Chelation therapy is expensive and not proved to be effective (or ineffective) as of yet, but there are some big studies being done IIRC and the judge is still out. The best filter idea the researcher have figured out can leave all those nice minerals, but also leaves somewhat radioactive filters (a pile of wet uranium I suppose), which the local water plant people have no competence to deal with. Maybe they could ask the people at the Westinghouse nuclear fuel factory in Västerås for help? I can't see how it should be a huge or complex operation. Maybe they could even sell the recovered uranium. :)

One last option is to just ignore the problem, except in those special private wells with extremely high concentrations. After all, the problem with uranium in the communal water is so small that no one had even noticed it before that study was done on those soldiers. We've after all been living around here for more than a thousand years without getting any noticeable medical problems from this uranium.

Peak oil is not an energy crisis. It is a liquid fuel crisis.

by Starvid on Tue Mar 29th, 2011 at 04:31:55 PM EST
[ Parent ]
Please ignore my comment on the inefficiacy of chelation therapy in heavy metal poisoning situations, I mixed it up with use in non-poisoning situations.

Peak oil is not an energy crisis. It is a liquid fuel crisis.
by Starvid on Tue Mar 29th, 2011 at 04:33:18 PM EST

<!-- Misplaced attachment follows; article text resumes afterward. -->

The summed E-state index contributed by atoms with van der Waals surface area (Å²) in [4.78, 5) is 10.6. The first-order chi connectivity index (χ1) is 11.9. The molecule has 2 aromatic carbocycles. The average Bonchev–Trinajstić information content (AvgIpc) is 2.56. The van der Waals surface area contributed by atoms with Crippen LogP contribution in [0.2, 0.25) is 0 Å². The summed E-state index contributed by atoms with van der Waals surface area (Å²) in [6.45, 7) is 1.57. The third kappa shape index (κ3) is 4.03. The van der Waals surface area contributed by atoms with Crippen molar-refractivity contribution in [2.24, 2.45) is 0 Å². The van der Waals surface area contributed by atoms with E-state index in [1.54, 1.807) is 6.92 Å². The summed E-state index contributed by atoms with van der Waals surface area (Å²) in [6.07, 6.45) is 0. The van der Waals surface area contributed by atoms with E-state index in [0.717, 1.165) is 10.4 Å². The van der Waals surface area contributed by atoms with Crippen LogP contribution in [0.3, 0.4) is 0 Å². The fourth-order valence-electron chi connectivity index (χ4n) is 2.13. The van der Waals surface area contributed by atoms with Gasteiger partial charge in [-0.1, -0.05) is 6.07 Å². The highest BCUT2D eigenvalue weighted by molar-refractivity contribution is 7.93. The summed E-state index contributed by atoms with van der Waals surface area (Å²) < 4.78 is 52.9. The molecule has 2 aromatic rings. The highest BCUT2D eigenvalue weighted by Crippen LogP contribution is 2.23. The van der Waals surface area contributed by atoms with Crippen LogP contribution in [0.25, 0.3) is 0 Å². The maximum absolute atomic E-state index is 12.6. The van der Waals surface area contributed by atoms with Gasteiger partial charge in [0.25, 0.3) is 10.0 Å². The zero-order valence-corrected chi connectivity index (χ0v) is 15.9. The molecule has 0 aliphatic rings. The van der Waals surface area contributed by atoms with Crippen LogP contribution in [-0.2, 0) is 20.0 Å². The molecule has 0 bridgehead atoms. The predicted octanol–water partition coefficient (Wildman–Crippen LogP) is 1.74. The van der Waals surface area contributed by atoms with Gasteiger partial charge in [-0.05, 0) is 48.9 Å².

[ Parent ]
DU is the leftovers from the uranium enrichment process, the discarded uranium, which never has and never will enter a reactor.

So, the contaminants would be typical of the ore from which it was refined? Or just how pure is this stuff? If it has passed through a UF6 chemical process and through a gas diffusion process I could imagine that it has rather low contamination, but I could imagine that other minerals could also react with Fluorine to make a gas and thus pass through this process.

"It is not necessary to have hope in order to persevere."
by ARGeezer (ARGeezer a in a circle eurotrib daught com) on Tue Mar 29th, 2011 at 05:41:45 PM EST
[ Parent ]
U-238 has an half-life of 4.5 billion years. So yes, I think we can class it as "pretty stable". ;)

Peak oil is not an energy crisis. It is a liquid fuel crisis.
by Starvid on Tue Mar 29th, 2011 at 04:36:09 PM EST
[ Parent ]
Depleted uranium - Wikipedia, the free encyclopedia
Depleted uranium (DU) is uranium primarily composed of the isotope uranium-238 (U-238). Natural uranium is about 99.27% U-238, 0.72% U-235, and 0.0055% U-234. U-235 is used for fission in nuclear reactors and nuclear weapons. Uranium is enriched in U-235 by separating the isotopes by mass. The byproduct of enrichment, called depleted uranium or DU, contains less than one third as much U-235 and U-234 as natural uranium. The external radiation dose from DU is about 60% of that from the same mass of natural uranium.[2] DU is also found in reprocessed spent nuclear reactor fuel, but that kind can be distinguished from DU produced as a byproduct of uranium enrichment by the presence of U-236.[3] In the past, DU has been called Q-metal, depletalloy, and D-38.


Any idiot can face a crisis - it's day to day living that wears you out.
by ceebs (ceebs (at) eurotrib (dot) com) on Tue Mar 29th, 2011 at 05:54:24 PM EST